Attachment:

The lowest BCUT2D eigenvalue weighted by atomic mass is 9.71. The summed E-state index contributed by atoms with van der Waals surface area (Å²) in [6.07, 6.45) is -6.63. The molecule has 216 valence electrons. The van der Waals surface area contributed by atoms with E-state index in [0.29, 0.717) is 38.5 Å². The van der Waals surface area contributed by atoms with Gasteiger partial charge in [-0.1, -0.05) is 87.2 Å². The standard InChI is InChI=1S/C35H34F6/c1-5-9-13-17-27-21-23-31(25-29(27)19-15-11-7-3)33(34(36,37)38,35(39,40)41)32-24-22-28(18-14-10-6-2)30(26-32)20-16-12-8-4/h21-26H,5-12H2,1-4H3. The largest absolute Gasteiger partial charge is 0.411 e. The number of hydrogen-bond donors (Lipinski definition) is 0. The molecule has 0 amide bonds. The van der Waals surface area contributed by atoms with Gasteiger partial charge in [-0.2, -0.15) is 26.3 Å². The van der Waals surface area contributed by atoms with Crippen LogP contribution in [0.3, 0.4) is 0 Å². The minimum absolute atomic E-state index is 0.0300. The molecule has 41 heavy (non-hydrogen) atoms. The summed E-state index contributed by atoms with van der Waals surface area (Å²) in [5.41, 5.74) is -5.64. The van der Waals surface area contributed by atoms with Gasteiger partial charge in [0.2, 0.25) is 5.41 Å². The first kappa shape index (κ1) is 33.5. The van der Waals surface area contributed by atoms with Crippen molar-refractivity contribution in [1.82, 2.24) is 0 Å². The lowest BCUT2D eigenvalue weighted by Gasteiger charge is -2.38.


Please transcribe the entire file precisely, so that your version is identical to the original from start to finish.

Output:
The lowest BCUT2D eigenvalue weighted by atomic mass is 9.71. The summed E-state index contributed by atoms with van der Waals surface area (Å²) in [6.07, 6.45) is -6.63. The molecule has 216 valence electrons. The van der Waals surface area contributed by atoms with E-state index in [0.29, 0.717) is 38.5 Å². The van der Waals surface area contributed by atoms with Gasteiger partial charge in [-0.1, -0.05) is 87.2 Å². The standard InChI is InChI=1S/C35H34F6/c1-5-9-13-17-27-21-23-31(25-29(27)19-15-11-7-3)33(34(36,37)38,35(39,40)41)32-24-22-28(18-14-10-6-2)30(26-32)20-16-12-8-4/h21-26H,5-12H2,1-4H3. The largest absolute Gasteiger partial charge is 0.411 e. The number of hydrogen-bond donors (Lipinski definition) is 0. The molecule has 0 amide bonds. The van der Waals surface area contributed by atoms with Gasteiger partial charge in [-0.2, -0.15) is 26.3 Å². The van der Waals surface area contributed by atoms with Crippen LogP contribution in [0.3, 0.4) is 0 Å². The minimum absolute atomic E-state index is 0.0300. The molecule has 41 heavy (non-hydrogen) atoms. The summed E-state index contributed by atoms with van der Waals surface area (Å²) in [5.41, 5.74) is -5.64. The van der Waals surface area contributed by atoms with Gasteiger partial charge in [0.2, 0.25) is 5.41 Å². The first kappa shape index (κ1) is 33.5. The van der Waals surface area contributed by atoms with Crippen molar-refractivity contribution in [1.82, 2.24) is 0 Å². The lowest BCUT2D eigenvalue weighted by Gasteiger charge is -2.38.